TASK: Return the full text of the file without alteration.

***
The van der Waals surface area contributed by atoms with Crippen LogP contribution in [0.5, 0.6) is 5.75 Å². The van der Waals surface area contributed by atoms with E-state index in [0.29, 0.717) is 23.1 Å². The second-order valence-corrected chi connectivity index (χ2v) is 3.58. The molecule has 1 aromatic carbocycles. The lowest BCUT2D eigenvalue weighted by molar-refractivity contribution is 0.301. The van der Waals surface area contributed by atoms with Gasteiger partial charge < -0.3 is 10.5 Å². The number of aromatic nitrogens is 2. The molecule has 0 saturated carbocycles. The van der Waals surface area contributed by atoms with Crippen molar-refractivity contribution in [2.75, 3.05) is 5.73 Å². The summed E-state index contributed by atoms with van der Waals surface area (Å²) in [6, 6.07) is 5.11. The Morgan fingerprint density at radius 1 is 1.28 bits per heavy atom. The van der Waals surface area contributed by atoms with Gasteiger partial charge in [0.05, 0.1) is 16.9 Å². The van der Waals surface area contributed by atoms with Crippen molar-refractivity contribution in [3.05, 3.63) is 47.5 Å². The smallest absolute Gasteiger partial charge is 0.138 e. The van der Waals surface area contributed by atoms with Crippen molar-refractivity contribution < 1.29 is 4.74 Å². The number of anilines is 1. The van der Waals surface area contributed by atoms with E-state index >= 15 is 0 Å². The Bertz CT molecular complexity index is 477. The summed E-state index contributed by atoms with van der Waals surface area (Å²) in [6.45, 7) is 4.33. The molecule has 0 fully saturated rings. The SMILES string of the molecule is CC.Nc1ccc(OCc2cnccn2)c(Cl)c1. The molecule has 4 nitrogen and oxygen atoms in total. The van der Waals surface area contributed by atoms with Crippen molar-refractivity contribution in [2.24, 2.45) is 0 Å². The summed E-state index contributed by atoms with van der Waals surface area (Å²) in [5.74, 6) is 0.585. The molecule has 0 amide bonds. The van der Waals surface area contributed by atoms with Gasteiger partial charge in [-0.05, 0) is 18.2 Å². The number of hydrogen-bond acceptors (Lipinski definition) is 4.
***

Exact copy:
The van der Waals surface area contributed by atoms with Crippen LogP contribution in [0.5, 0.6) is 5.75 Å². The van der Waals surface area contributed by atoms with E-state index in [0.29, 0.717) is 23.1 Å². The second-order valence-corrected chi connectivity index (χ2v) is 3.58. The molecule has 1 aromatic carbocycles. The lowest BCUT2D eigenvalue weighted by molar-refractivity contribution is 0.301. The van der Waals surface area contributed by atoms with Gasteiger partial charge < -0.3 is 10.5 Å². The number of aromatic nitrogens is 2. The molecule has 0 saturated carbocycles. The van der Waals surface area contributed by atoms with Crippen molar-refractivity contribution in [2.75, 3.05) is 5.73 Å². The summed E-state index contributed by atoms with van der Waals surface area (Å²) in [6, 6.07) is 5.11. The Morgan fingerprint density at radius 1 is 1.28 bits per heavy atom. The van der Waals surface area contributed by atoms with Gasteiger partial charge in [0.05, 0.1) is 16.9 Å². The van der Waals surface area contributed by atoms with Crippen molar-refractivity contribution in [3.05, 3.63) is 47.5 Å². The smallest absolute Gasteiger partial charge is 0.138 e. The van der Waals surface area contributed by atoms with Crippen molar-refractivity contribution < 1.29 is 4.74 Å². The number of anilines is 1. The van der Waals surface area contributed by atoms with E-state index >= 15 is 0 Å². The Bertz CT molecular complexity index is 477. The summed E-state index contributed by atoms with van der Waals surface area (Å²) in [6.45, 7) is 4.33. The molecule has 0 fully saturated rings. The SMILES string of the molecule is CC.Nc1ccc(OCc2cnccn2)c(Cl)c1. The molecule has 4 nitrogen and oxygen atoms in total. The van der Waals surface area contributed by atoms with Crippen molar-refractivity contribution in [2.24, 2.45) is 0 Å². The summed E-state index contributed by atoms with van der Waals surface area (Å²) in [5.74, 6) is 0.585. The molecule has 0 amide bonds. The van der Waals surface area contributed by atoms with Gasteiger partial charge in [-0.05, 0) is 18.2 Å². The number of hydrogen-bond acceptors (Lipinski definition) is 4.